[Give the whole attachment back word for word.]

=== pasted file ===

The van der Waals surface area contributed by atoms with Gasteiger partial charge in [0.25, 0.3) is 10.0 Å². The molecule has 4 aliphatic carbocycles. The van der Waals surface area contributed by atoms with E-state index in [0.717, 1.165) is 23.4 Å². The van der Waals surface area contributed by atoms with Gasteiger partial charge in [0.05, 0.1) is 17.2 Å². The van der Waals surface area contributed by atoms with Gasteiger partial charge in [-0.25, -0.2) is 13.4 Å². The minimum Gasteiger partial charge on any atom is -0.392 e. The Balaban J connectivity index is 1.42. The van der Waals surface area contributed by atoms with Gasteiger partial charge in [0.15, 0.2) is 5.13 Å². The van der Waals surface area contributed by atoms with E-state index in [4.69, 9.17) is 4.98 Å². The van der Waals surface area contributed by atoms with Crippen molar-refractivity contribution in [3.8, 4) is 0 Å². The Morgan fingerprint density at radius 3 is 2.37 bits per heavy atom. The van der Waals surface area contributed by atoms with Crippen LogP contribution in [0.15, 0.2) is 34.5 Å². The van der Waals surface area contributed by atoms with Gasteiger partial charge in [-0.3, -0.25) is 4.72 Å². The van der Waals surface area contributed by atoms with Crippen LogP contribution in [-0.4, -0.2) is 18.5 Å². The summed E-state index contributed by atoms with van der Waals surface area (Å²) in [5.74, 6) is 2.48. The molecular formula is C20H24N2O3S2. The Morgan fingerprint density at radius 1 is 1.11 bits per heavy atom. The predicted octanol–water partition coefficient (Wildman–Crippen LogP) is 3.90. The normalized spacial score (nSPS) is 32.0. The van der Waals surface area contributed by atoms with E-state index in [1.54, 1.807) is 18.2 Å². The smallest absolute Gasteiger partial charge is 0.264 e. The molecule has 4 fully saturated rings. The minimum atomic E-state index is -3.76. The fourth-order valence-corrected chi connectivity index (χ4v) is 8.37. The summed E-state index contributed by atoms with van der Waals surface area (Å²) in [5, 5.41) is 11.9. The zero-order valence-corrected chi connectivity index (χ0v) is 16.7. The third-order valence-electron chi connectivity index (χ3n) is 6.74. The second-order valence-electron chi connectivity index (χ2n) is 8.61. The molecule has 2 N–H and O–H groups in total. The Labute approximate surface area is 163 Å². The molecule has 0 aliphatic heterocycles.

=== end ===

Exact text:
The van der Waals surface area contributed by atoms with Gasteiger partial charge in [0.25, 0.3) is 10.0 Å². The molecule has 4 aliphatic carbocycles. The van der Waals surface area contributed by atoms with E-state index in [0.717, 1.165) is 23.4 Å². The van der Waals surface area contributed by atoms with Gasteiger partial charge in [0.05, 0.1) is 17.2 Å². The van der Waals surface area contributed by atoms with Gasteiger partial charge in [-0.25, -0.2) is 13.4 Å². The minimum Gasteiger partial charge on any atom is -0.392 e. The Balaban J connectivity index is 1.42. The van der Waals surface area contributed by atoms with Gasteiger partial charge in [0.15, 0.2) is 5.13 Å². The van der Waals surface area contributed by atoms with E-state index in [4.69, 9.17) is 4.98 Å². The van der Waals surface area contributed by atoms with Crippen molar-refractivity contribution in [3.8, 4) is 0 Å². The Morgan fingerprint density at radius 3 is 2.37 bits per heavy atom. The van der Waals surface area contributed by atoms with Crippen LogP contribution in [0.15, 0.2) is 34.5 Å². The van der Waals surface area contributed by atoms with Gasteiger partial charge in [-0.3, -0.25) is 4.72 Å². The van der Waals surface area contributed by atoms with Crippen LogP contribution in [-0.4, -0.2) is 18.5 Å². The summed E-state index contributed by atoms with van der Waals surface area (Å²) in [5.74, 6) is 2.48. The molecular formula is C20H24N2O3S2. The Morgan fingerprint density at radius 1 is 1.11 bits per heavy atom. The predicted octanol–water partition coefficient (Wildman–Crippen LogP) is 3.90. The normalized spacial score (nSPS) is 32.0. The van der Waals surface area contributed by atoms with E-state index in [1.54, 1.807) is 18.2 Å². The smallest absolute Gasteiger partial charge is 0.264 e. The molecule has 4 fully saturated rings. The minimum atomic E-state index is -3.76. The fourth-order valence-corrected chi connectivity index (χ4v) is 8.37. The summed E-state index contributed by atoms with van der Waals surface area (Å²) in [5, 5.41) is 11.9. The zero-order valence-corrected chi connectivity index (χ0v) is 16.7. The third-order valence-electron chi connectivity index (χ3n) is 6.74. The second-order valence-electron chi connectivity index (χ2n) is 8.61. The molecule has 2 N–H and O–H groups in total. The Labute approximate surface area is 163 Å². The molecule has 0 aliphatic heterocycles.